Her investigations ultimately led her to the Plaintiff who was a security guard at CTA, Nhlangano and who was on duty the week during which the thefts occurred.
 She says that on the 4th January 2012 together with other officers she proceeded to the home of the Plaintiff. They found him and his wife at home. They informed him that they were investigating a theft at CTA, Nhlangano and asked him to accompany them to the police station.
 Before leaving for the police station they sought his permission to search his home.
 They recovered some empty plastic containers which smelt of petrol. At the police station the Plaintiff stated that he was not feeling well and the desk officer instructed that he be taken to the hospital.
 She eventually charged him with the theft of a computer box from motor vehicle SG 372 CP and detained him. He appeared before a magistrate for remand on the 5th January 2012.
 She denied that she or any of the other police officers assaulted the Plaintiff. She stated that she testified at his trial. She later heard that he had been acquitted.
 She recovered the computer box from Njabulo Dlamini (DW2) who told her that he had got it from Jabulane Masuku (DW3) who had purchased it from the Plaintiff.
 She was cross-examined by Mr. Jele. She denied having taken the Plaintiff to a forest. She denied that she and other police officers assaulted the Plaintiff. She denied knowing PW2. She denied any knowledge of the Plaintiff’s injuries on arms, legs and chest. She denied that she sat on his face in the forest.
 The defence closed it case after her evidence.
 Has the Plaintiff proved his claim on a balance of probabilities? The core of the Plaintiff’s claim is that he was unlawfully arrested, detained and assaulted. The Defendant’s defence is that it had a reasonable suspicion that the Plaintiff had committed theft.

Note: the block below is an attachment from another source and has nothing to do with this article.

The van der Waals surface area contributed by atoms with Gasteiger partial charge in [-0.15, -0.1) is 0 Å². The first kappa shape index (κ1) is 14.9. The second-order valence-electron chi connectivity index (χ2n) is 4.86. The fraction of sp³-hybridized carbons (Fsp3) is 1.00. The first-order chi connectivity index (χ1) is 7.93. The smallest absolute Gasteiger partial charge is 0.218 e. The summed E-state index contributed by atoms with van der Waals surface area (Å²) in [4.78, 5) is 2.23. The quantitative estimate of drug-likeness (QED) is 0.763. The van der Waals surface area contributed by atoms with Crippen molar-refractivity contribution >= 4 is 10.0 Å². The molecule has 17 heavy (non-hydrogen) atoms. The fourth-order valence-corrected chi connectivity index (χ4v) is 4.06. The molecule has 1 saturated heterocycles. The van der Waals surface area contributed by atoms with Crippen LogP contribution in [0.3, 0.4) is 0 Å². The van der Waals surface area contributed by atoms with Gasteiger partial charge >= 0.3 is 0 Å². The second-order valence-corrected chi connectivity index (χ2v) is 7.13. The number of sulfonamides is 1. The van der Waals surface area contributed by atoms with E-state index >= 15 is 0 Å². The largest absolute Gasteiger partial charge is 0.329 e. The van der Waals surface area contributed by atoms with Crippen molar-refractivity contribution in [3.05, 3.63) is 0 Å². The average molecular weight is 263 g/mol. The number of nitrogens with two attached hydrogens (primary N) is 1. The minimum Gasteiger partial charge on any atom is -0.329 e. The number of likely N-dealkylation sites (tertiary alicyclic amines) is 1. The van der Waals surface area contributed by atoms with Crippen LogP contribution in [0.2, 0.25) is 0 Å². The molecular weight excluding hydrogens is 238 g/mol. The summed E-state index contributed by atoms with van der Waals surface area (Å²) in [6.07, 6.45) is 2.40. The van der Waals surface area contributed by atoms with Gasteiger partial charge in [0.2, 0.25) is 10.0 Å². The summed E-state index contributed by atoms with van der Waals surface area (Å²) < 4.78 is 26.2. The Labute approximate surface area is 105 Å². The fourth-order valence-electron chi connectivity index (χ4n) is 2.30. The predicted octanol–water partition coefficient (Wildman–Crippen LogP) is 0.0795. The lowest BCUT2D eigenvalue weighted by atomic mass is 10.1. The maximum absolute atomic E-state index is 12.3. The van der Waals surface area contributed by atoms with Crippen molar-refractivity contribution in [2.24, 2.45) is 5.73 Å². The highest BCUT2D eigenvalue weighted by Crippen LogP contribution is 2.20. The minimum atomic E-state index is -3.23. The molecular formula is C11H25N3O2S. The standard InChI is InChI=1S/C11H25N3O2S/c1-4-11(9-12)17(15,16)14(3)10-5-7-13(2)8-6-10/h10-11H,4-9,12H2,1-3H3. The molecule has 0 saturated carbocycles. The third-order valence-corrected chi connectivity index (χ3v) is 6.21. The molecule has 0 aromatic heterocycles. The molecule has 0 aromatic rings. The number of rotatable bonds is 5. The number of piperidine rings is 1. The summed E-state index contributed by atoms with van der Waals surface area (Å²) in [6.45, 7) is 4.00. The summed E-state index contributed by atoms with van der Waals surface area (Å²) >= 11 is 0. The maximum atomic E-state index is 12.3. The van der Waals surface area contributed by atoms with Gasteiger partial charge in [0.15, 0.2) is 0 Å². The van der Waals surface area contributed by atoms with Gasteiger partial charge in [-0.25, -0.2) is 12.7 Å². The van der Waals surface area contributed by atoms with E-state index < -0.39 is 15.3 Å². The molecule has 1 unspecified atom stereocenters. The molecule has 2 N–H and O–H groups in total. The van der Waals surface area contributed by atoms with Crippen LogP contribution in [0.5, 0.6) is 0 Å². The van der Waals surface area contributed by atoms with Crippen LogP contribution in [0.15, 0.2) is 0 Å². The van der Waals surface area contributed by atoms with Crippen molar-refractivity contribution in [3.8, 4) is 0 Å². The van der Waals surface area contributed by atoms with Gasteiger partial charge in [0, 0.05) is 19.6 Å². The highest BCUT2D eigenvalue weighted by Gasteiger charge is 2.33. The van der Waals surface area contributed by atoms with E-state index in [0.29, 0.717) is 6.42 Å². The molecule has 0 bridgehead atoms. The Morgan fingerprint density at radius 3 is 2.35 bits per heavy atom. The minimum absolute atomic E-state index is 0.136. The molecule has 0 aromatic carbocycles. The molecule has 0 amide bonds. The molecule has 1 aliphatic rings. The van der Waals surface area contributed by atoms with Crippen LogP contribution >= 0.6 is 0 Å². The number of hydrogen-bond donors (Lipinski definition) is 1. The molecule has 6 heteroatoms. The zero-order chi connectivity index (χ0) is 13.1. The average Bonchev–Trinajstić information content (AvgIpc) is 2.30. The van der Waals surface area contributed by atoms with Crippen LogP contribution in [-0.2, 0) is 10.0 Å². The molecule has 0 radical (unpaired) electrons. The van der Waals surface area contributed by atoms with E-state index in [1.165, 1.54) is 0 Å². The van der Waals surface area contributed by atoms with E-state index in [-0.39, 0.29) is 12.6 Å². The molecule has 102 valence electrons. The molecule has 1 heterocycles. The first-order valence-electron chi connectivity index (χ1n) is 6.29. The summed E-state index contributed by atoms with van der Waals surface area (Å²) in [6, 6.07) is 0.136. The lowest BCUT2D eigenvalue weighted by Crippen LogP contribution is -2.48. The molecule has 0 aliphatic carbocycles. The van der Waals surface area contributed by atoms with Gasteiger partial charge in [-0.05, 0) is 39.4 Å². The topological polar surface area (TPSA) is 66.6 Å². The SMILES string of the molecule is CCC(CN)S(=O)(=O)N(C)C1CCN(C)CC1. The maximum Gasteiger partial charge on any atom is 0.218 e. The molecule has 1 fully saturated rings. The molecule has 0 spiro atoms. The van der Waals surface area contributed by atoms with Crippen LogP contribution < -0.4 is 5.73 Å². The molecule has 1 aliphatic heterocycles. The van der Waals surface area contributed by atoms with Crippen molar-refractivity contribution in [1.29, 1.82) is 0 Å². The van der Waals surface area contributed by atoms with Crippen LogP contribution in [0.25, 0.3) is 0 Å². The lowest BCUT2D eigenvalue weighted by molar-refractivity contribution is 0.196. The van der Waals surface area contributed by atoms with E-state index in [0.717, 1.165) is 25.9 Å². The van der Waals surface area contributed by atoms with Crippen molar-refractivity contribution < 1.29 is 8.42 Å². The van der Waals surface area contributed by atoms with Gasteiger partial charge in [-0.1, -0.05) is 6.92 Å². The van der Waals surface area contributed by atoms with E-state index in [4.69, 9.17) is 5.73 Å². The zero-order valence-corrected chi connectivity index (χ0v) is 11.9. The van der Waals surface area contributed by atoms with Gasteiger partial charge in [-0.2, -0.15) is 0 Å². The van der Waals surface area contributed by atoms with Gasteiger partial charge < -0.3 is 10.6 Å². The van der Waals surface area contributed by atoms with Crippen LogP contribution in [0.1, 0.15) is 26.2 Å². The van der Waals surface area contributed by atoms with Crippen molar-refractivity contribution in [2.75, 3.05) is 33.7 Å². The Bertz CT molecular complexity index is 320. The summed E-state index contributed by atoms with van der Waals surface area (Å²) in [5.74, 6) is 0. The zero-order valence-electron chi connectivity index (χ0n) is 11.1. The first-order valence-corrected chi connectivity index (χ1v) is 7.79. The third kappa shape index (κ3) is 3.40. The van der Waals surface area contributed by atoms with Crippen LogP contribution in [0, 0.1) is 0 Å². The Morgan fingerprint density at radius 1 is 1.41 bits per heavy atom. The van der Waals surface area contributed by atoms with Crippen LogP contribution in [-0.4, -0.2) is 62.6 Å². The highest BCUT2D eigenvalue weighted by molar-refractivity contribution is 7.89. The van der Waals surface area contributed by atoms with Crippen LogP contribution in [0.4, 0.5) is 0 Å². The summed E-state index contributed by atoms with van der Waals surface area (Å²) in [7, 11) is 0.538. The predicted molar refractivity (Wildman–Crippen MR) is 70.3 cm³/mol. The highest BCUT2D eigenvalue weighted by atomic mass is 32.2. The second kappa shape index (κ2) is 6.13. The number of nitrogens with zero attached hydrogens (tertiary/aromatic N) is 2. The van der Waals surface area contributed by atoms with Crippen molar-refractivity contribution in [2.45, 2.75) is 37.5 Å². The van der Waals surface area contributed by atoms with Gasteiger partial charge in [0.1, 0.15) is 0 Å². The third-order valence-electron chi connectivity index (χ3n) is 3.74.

Unlawful arrest and detention
 The evidence shows that the Plaintiff was arrested on the 4th January 2012, remanded on the 5th January and released on bail on the 13th January 2012. He was detained for eight (days). He claims that his detention was unlawful. The evidence shows that he was remanded within a reasonable time of arrest without a warrant (section 30 of the Criminal Procedure & Evidence Act No. 67/1938) and within 48 hours of detention in compliance with section 16 (3) (b) and (4) of the Constitution which provides as follows:
“(3) A person who is arrested or detained -
(b) upon reasonable suspicion of that person having committed,
or being about to commit, a criminal offence,
shall, unless sooner released, be brought without undue delay
before a court.
(4) Where a person arrested or detained pursuant to the provision of
subsection (3), is not brought before a court within forty-eight hours of
the arrest or detention the burden of proving that the provisions of
subsection (3) have been complied with shall rest upon any person
alleging that compliance.”
See also the cases of Lucky Phiri vs the Commissioner of Police and Another [2855/2009); Wilson Ngidi v Swaziland Government (2758/2004)  SZHC 141.
 The Defendant denies that the arrest and detention were unlawful. It has pleaded that the Plaintiff was arrested on a reasonable suspicion of having committed the crime of theft with which he was subsequently charged. And that the theft was of parts from motor vehicles which were under his custody as a security guard. And that the thefts occurred while he was guarding the cars and he failed to explain how they were stolen under his watch.
 The Defendant led evidence to the effect that a computer box was stolen from one of the motor vehicles which were to be put on auction sale. The computer box was in the car the day before the sale when the car was inspected but had disappeared on the day of the auction which took place the following day.
 The evidence is that when the CTA staff knocked off the day before the auction, they left the Plaintiff guarding the motor vehicles and the computer box was still in the car. It was gone the following day.